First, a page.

ToxicologyI knew next to nothing about rodenticide before this hawk died. Since then, I've taken myself on a crash course which has been horrifying and depressing. A Google search of any of these terms returns a tidal wave of results about dangers to wildlife and pets.
Anticoagulant rodenticides (ppm, wet basis) in liver (NYSDEC - BAQS Shared Laboratory Facility):
NOT DETECTED (detection limit = 0.005 ppm): difenacoum, warfarin, diphacinone, chlorophacinone.
And why New York rejected the EPA ban on these poisons still boggles my mind. If anyone can shed some light on this decision, I'd appreciate it.
In the mean time, the surviving male red-tail is still hanging around Collect and Columbus parks in Chinatown. He has been spotted this last week with another hawk and it is presumed this could be his new mate. I haven't been able to put in too much time hawk-hunting this week, but I did look around the Lower East Side this morning and was surprised to come upon this juvenile red-tail.
It has a very white chest with a barely-there belly band.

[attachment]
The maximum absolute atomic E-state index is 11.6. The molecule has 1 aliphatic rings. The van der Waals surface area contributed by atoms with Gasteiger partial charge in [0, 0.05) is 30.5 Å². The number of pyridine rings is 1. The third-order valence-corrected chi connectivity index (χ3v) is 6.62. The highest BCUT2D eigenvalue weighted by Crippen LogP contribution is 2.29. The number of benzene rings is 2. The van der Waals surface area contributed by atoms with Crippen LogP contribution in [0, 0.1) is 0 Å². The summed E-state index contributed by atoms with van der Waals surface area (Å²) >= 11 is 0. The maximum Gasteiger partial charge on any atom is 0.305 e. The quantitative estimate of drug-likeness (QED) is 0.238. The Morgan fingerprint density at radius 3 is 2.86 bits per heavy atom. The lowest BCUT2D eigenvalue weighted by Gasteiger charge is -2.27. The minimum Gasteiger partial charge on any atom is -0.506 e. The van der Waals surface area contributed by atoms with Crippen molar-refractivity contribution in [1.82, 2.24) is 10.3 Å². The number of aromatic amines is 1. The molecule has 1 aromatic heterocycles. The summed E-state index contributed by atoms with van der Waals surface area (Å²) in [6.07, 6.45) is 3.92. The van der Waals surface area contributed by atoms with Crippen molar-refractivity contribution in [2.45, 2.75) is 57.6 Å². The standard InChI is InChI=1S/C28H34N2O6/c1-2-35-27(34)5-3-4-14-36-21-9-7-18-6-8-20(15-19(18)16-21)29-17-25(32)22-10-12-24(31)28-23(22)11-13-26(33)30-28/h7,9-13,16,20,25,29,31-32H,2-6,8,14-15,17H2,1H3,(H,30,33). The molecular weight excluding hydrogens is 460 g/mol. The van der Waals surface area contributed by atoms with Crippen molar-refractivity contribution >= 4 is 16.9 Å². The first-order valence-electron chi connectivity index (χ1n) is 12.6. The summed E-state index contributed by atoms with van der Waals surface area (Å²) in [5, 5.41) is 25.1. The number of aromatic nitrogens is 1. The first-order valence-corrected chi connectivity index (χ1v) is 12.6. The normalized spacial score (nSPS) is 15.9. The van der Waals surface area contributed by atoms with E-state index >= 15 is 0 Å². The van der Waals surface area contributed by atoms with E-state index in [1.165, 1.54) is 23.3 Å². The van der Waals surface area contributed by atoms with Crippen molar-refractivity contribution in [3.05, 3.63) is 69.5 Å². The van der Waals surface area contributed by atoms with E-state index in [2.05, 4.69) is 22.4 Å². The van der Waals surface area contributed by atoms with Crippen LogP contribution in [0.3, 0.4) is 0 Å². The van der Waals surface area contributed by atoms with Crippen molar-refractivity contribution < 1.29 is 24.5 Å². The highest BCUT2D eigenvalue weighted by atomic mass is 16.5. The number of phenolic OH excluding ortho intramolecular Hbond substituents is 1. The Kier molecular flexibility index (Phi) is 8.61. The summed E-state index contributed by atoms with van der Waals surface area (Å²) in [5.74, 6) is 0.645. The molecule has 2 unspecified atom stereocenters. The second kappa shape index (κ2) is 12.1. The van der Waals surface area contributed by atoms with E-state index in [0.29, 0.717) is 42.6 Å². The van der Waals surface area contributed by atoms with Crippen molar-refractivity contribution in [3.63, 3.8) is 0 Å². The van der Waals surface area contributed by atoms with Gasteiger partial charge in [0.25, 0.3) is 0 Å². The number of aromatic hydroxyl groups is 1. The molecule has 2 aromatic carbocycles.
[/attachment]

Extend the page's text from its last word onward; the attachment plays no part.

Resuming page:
When I found it, the hawk appeared to be hunting around a playground near Madison and Catherine Streets. This is just a short distance east of Columbus Park.
Back in Tompkins Square, Christo and Dora are doing well with their nesting. There's not much action to be seen at this time except nest-switches.
This is Christo surrounded by green buds. Soon those leaves will be out and we'll have difficulty seeing the hawks in the trees.
Christo with a snack.
Dora on a break.
I'm guessing the eggs (assuming there's more than one) are due to hatch in a couple more weeks, around the end of April. We may get a clue when Christo suddenly starts making a lot of food deliveries to the nest.
Morningside Hawks has a detailed and informative update of all the known Manhattan hawk nests.
Urban Hawks is also keeping track with a spreadsheet here. We should be seeing the first hatches very soon.